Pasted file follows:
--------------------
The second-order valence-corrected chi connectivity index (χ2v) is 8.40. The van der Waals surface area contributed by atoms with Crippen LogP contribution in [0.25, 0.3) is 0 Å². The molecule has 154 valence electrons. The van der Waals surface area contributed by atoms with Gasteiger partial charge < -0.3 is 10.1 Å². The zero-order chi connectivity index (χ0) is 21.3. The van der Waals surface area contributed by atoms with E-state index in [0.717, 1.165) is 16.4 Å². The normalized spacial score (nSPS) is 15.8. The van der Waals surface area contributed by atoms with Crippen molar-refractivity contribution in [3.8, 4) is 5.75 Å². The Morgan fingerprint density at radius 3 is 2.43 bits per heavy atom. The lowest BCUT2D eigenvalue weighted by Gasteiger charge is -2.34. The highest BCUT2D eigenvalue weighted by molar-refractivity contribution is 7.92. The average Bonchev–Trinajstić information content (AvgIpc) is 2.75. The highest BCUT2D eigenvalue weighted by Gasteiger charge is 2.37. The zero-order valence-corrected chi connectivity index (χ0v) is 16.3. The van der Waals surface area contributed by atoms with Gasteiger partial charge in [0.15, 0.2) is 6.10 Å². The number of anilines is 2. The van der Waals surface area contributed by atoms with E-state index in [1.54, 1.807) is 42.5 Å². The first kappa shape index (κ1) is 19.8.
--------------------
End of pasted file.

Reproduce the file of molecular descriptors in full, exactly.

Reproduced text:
The second-order valence-corrected chi connectivity index (χ2v) is 8.40. The van der Waals surface area contributed by atoms with Crippen LogP contribution in [0.25, 0.3) is 0 Å². The molecule has 154 valence electrons. The van der Waals surface area contributed by atoms with Gasteiger partial charge < -0.3 is 10.1 Å². The zero-order chi connectivity index (χ0) is 21.3. The van der Waals surface area contributed by atoms with E-state index in [0.717, 1.165) is 16.4 Å². The normalized spacial score (nSPS) is 15.8. The van der Waals surface area contributed by atoms with Crippen molar-refractivity contribution in [3.8, 4) is 5.75 Å². The Morgan fingerprint density at radius 3 is 2.43 bits per heavy atom. The lowest BCUT2D eigenvalue weighted by Gasteiger charge is -2.34. The highest BCUT2D eigenvalue weighted by molar-refractivity contribution is 7.92. The average Bonchev–Trinajstić information content (AvgIpc) is 2.75. The highest BCUT2D eigenvalue weighted by Gasteiger charge is 2.37. The zero-order valence-corrected chi connectivity index (χ0v) is 16.3. The van der Waals surface area contributed by atoms with Gasteiger partial charge in [0.15, 0.2) is 6.10 Å². The number of anilines is 2. The van der Waals surface area contributed by atoms with E-state index in [1.54, 1.807) is 42.5 Å². The first kappa shape index (κ1) is 19.8.